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FDA May Limit Use of Two COVID Antibody Treatments

HealthDay News
by By Robin Foster HealthDay Reporter
Updated: Jan 24th 2022

new article illustration

MONDAY, Jan. 24, 2022 (healthDay News) -- The U.S. Food and Drug Administration may soon curtail the use of two monoclonal antibody treatments that do not appear to work against the highly contagious Omicron variant.

The treatments made by Regeneron and Eli Lilly performed well against earlier variants, but only GlaxoSmithKline's antibody therapy has stayed strong against Omicron.

Last week, the National Institutes of Health updated its guidelines to advise clinics against using these treatments on patients with mild to moderate COVID-19 due to their diminished effectiveness.

Meanwhile, senior health officials in the Biden administration have called governors and state health officials to urge them not to use the Regeneron and Lilly antibody cocktails since the Omicron variant now accounts for more than 99% of U.S. cases, a senior official with knowledge of the process told CNN.

But some governors are not heeding that advice. Over the last two weeks, states have distributed nearly 110,000 doses of the Lily and Regeneron treatments, according to a federal database maintained by the Department of Health and Human Services, CNN reported.

Earlier this month, Florida governor Ron DeSantis criticized the Biden administration for pausing shipments of the monoclonal antibodies, and has pushed for the treatment to remain widely available in his state. During a Jan. 3 media briefing, DeSantis claimed his administration had seen the treatments work on Omicron patients, CNN reported. Nearly 13,000 doses of Regeneron were used in Florida over the past two weeks, more than any three other states combined.

"Omicron is not the only variant that's out there," DeSantis said. "And it's something that we actually have seen applied with Omicron patients and we have seen symptoms resolved."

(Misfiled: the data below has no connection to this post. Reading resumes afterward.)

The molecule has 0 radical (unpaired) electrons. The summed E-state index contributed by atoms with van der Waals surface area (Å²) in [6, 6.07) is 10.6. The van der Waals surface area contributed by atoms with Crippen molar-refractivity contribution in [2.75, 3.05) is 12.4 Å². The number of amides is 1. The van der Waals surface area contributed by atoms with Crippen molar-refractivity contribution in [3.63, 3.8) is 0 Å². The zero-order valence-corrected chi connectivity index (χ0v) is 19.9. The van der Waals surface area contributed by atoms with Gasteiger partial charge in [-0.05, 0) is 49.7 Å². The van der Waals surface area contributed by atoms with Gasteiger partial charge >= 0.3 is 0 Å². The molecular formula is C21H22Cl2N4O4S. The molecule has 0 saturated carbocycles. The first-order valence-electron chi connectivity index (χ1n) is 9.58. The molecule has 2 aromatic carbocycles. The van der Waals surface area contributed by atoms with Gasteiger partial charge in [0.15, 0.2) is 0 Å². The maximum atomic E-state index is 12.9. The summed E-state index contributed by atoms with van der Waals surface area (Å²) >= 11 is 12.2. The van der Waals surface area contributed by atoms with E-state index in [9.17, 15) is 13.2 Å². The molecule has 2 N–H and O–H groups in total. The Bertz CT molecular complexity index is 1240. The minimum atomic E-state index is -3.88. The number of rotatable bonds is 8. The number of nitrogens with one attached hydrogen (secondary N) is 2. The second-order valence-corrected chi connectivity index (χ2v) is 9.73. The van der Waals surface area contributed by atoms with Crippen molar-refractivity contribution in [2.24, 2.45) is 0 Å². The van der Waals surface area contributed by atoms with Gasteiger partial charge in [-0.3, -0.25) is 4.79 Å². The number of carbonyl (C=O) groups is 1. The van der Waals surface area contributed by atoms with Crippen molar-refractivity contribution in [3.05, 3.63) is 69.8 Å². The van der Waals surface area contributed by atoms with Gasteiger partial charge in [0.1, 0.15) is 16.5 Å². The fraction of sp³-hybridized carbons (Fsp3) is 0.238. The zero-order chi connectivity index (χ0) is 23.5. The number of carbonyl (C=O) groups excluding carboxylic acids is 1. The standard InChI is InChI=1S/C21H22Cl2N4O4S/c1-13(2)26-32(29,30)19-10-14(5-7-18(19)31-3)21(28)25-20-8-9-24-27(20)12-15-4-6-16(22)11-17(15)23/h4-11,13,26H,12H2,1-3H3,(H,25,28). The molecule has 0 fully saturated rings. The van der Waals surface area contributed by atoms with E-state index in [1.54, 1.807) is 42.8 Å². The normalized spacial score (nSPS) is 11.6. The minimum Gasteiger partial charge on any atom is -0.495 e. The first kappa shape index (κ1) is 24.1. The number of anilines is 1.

But Regeneron itself has stated that its monoclonal antibody treatment, known as REGEN-COV, is now ineffective against the Omicron variant.

Still, DeSantis has made monoclonal antibodies a cornerstone of his response to surges of coronavirus cases in his state, often pushing the treatment more vigorously than vaccines. Last summer, he introduced clinics where individuals could receive the treatment right after symptoms surface or there is exposure to someone with COVID-19.

Other governors have followed suit: Texas Gov. Greg Abbott last year opened "infusion centers" where COVID-positive patients could receive monoclonal antibody treatments. Abbott himself received Regeneron's treatment when he tested positive for coronavirus back in August, when the Delta variant was predominant, CNN reported.

After the Omicron variant was first detected in the United States at the beginning of December, the Biden administration continued to ship the Regeneron and Lily treatments while Delta remained a threatening variant. But with Omicron dominating now, federal officials had hoped most states would stop using the treatments, a senior official told CNN.

Instead, the Biden administration has pushed for other treatments that have demonstrated greater effectiveness against the Omicron variant, including the Pfizer and Merck antiviral pills, GlaxoSmithKline's antibody treatment and the antiviral remdesivir. On Friday, the FDA expanded the use of remdesivir for treatment of mild to moderate COVID-19 to children and people who aren't hospitalized.

More information

Visit the U.S. Centers for Disease Control and Prevention for more on COVID antibody treatments.